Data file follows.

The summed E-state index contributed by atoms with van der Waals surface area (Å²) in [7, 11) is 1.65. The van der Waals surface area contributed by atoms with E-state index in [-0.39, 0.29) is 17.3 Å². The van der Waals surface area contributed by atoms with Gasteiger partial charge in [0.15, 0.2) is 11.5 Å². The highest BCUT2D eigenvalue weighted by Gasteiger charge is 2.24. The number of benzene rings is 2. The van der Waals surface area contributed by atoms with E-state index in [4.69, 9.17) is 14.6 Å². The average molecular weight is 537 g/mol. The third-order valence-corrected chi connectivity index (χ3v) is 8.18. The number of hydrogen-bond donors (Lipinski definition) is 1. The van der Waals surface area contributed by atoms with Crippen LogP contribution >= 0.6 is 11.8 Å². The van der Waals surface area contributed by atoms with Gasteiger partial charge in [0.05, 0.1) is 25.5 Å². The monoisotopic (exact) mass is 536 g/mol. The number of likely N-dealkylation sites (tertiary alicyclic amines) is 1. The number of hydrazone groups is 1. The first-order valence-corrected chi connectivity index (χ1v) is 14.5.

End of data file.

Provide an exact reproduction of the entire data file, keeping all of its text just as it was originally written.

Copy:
The summed E-state index contributed by atoms with van der Waals surface area (Å²) in [7, 11) is 1.65. The van der Waals surface area contributed by atoms with E-state index in [-0.39, 0.29) is 17.3 Å². The van der Waals surface area contributed by atoms with Gasteiger partial charge in [0.15, 0.2) is 11.5 Å². The highest BCUT2D eigenvalue weighted by Gasteiger charge is 2.24. The number of benzene rings is 2. The van der Waals surface area contributed by atoms with E-state index in [4.69, 9.17) is 14.6 Å². The average molecular weight is 537 g/mol. The third-order valence-corrected chi connectivity index (χ3v) is 8.18. The number of hydrogen-bond donors (Lipinski definition) is 1. The van der Waals surface area contributed by atoms with Crippen LogP contribution >= 0.6 is 11.8 Å². The van der Waals surface area contributed by atoms with Gasteiger partial charge in [0.05, 0.1) is 25.5 Å². The monoisotopic (exact) mass is 536 g/mol. The number of likely N-dealkylation sites (tertiary alicyclic amines) is 1. The number of hydrazone groups is 1. The first-order valence-corrected chi connectivity index (χ1v) is 14.5.